Skeletal Animation (Rigging/Skinning)

Right now, I’m working on an animation system for the XNA, which I will release its first version tomorrow. The first version of this system will come with some basic features, such as animation playback, animation speed and loop control, animation interpolation control and others. Also, I’m planning to add many more cool features to it in the next weeks. Before I release the animation system I decided to post an introduction about skeletal animation. I hope you enjoy it! =)

In the skeletal animation, each model is composed by one or more meshes and a skeleton. The model’s skeleton is a hierarchy of bones, in a n-tree like form, where each bone has a local configuration.

Skeleton Diagram

You can see by the picture above that the model’s skeleton looks like a very simplified human skeleton. If you consider that a bone can be translated, rotated or even scaled, its local configuration will be the combination of all these transformations. Note that I’m using the term “local configuration” here because the bone’s configuration is relative to its parent. Thus, if we translate or rotate any bone in the hierarchy all its children will be affected.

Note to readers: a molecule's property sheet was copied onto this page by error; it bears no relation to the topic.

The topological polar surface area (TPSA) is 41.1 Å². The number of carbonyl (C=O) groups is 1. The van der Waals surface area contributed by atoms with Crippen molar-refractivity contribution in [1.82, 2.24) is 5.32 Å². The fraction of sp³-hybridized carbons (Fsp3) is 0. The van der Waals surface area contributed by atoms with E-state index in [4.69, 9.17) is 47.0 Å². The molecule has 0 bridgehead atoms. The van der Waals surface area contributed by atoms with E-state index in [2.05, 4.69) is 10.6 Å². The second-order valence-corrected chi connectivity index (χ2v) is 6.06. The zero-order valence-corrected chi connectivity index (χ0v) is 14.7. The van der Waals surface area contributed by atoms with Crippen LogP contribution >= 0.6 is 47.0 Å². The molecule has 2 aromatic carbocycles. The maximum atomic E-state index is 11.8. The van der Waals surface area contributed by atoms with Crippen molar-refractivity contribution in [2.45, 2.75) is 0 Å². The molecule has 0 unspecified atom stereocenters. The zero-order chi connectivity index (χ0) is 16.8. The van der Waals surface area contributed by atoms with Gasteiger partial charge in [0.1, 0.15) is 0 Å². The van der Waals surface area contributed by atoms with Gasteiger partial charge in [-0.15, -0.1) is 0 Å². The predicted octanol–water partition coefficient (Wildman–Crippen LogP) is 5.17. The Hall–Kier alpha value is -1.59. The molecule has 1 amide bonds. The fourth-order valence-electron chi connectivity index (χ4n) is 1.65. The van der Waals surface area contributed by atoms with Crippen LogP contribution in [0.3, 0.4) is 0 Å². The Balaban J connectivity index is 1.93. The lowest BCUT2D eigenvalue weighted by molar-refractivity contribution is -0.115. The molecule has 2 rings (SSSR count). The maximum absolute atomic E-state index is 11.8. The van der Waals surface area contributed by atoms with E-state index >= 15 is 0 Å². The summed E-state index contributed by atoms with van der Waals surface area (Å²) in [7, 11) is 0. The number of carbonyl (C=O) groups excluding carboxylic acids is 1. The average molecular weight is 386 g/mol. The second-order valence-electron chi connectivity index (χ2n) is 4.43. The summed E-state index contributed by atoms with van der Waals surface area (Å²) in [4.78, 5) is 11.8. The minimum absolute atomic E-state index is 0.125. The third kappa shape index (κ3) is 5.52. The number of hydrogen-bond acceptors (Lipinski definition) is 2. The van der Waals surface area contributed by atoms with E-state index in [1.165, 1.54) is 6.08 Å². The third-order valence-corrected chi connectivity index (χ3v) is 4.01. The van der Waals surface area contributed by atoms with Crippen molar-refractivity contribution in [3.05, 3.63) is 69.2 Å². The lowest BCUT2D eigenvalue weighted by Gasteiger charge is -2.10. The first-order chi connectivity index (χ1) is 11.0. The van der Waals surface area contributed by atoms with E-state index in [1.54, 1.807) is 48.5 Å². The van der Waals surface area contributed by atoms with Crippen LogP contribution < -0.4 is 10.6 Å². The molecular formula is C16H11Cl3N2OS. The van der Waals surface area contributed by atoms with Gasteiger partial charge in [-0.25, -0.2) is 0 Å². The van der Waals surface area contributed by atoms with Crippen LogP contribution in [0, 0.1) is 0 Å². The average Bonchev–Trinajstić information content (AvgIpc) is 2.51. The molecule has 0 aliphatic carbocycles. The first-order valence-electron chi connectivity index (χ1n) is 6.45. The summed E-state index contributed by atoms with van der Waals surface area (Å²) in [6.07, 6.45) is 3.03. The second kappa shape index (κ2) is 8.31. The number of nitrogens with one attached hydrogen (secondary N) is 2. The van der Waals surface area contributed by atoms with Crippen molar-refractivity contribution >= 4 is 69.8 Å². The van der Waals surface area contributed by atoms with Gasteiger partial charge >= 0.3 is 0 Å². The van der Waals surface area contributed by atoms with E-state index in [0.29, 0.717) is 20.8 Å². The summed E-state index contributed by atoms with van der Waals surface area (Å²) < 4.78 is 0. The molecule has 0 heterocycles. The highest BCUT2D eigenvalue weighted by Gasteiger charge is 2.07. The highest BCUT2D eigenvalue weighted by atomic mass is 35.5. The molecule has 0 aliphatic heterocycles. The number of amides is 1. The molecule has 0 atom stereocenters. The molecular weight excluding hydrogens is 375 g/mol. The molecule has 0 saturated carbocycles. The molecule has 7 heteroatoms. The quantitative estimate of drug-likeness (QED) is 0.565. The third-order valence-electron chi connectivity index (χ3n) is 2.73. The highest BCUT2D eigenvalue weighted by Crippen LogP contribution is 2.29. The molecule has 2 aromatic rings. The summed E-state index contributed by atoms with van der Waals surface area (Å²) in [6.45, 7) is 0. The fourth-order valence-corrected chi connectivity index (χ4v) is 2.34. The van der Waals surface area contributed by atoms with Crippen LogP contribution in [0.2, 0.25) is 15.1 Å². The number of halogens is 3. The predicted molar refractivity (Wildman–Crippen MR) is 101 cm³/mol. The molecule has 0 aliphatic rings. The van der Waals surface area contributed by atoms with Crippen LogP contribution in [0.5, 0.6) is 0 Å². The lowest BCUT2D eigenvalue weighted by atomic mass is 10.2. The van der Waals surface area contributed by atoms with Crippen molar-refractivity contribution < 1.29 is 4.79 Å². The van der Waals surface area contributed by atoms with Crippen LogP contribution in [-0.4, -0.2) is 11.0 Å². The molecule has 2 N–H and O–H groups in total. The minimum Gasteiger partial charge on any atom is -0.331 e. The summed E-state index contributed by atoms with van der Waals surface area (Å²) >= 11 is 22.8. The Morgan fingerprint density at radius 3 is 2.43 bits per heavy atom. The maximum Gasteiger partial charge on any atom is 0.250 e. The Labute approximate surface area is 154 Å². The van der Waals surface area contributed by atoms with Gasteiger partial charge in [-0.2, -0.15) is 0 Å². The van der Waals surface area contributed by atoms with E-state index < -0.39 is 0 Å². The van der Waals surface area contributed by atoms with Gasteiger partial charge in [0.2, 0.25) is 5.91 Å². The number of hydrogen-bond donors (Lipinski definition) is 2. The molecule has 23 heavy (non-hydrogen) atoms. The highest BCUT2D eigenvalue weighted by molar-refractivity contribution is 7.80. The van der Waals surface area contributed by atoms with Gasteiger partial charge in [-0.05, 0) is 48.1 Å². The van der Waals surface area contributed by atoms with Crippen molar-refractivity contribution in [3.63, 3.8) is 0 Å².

Skeleton Diagram 2

Now you may ask: why I need this skeleton, how can I use it? Ok. Every vertex of the model’s mesh is linked to one or more skeleton’s bones. In this way, any transformation applied over a bone can deform a model’s mesh. Therefore, if you rotate a character’s forearm bone the forearm of the model’s mesh will be rotate too.

Interesting, isn’t it? Now you may ask: Where can I create a skeleton? How can I link it to a mesh? There a lot of Digital Content Creation (DCC) Tools available that can handle this task, such as: 3D Studio Max, Maya, SoftImage XSI, MilkShape 3D and many others. If you are working with the XNA I would recommend you use Maya, 3D Studio Max. Another good option is the MilkShape 3D which has low price. Below is a picture of the marine model used in the XNA TPS and its skeleton.

Mesh Skeleton

The last thing we need to learn is how to store and play animations using skeletal animation. We already know that the model’s mesh is deformed according to the model’s skeleton, and that each skeleton’s bone stores its configuration (translation + rotation + scale). In this case, an animation can be stored as an array containing the new bone configuration and the time to set this new configuration. Finally, you can play an animation traversing the new bone configuration array and modifying the configuration of the skeleton’s bones over the time.

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